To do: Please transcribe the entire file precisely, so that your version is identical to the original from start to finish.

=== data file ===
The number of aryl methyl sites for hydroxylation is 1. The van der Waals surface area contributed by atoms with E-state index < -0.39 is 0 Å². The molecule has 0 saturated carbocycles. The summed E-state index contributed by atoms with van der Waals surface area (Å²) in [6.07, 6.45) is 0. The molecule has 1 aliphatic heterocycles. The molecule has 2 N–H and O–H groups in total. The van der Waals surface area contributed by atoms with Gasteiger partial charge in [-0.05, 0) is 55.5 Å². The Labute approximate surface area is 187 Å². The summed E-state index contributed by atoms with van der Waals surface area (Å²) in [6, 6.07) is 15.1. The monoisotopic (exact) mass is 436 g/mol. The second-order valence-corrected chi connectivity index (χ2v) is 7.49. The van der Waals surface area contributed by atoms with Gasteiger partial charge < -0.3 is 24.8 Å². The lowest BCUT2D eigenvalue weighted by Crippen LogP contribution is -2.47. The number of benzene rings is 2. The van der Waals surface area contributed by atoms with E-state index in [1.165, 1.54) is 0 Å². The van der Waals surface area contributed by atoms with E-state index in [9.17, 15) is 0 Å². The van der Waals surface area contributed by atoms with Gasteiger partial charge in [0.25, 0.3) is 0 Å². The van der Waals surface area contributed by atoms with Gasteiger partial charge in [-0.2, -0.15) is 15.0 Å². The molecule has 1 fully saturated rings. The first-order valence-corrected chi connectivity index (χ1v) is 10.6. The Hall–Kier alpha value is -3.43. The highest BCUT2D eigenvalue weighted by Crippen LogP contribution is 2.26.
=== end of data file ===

The number of aryl methyl sites for hydroxylation is 1. The van der Waals surface area contributed by atoms with E-state index < -0.39 is 0 Å². The molecule has 0 saturated carbocycles. The summed E-state index contributed by atoms with van der Waals surface area (Å²) in [6.07, 6.45) is 0. The molecule has 1 aliphatic heterocycles. The molecule has 2 N–H and O–H groups in total. The van der Waals surface area contributed by atoms with Gasteiger partial charge in [-0.05, 0) is 55.5 Å². The Labute approximate surface area is 187 Å². The summed E-state index contributed by atoms with van der Waals surface area (Å²) in [6, 6.07) is 15.1. The monoisotopic (exact) mass is 436 g/mol. The second-order valence-corrected chi connectivity index (χ2v) is 7.49. The van der Waals surface area contributed by atoms with Gasteiger partial charge < -0.3 is 24.8 Å². The lowest BCUT2D eigenvalue weighted by Crippen LogP contribution is -2.47. The number of benzene rings is 2. The van der Waals surface area contributed by atoms with E-state index in [1.165, 1.54) is 0 Å². The van der Waals surface area contributed by atoms with E-state index in [9.17, 15) is 0 Å². The van der Waals surface area contributed by atoms with Gasteiger partial charge in [0.25, 0.3) is 0 Å². The van der Waals surface area contributed by atoms with Gasteiger partial charge in [-0.2, -0.15) is 15.0 Å². The molecule has 1 fully saturated rings. The first-order valence-corrected chi connectivity index (χ1v) is 10.6. The Hall–Kier alpha value is -3.43. The highest BCUT2D eigenvalue weighted by Crippen LogP contribution is 2.26.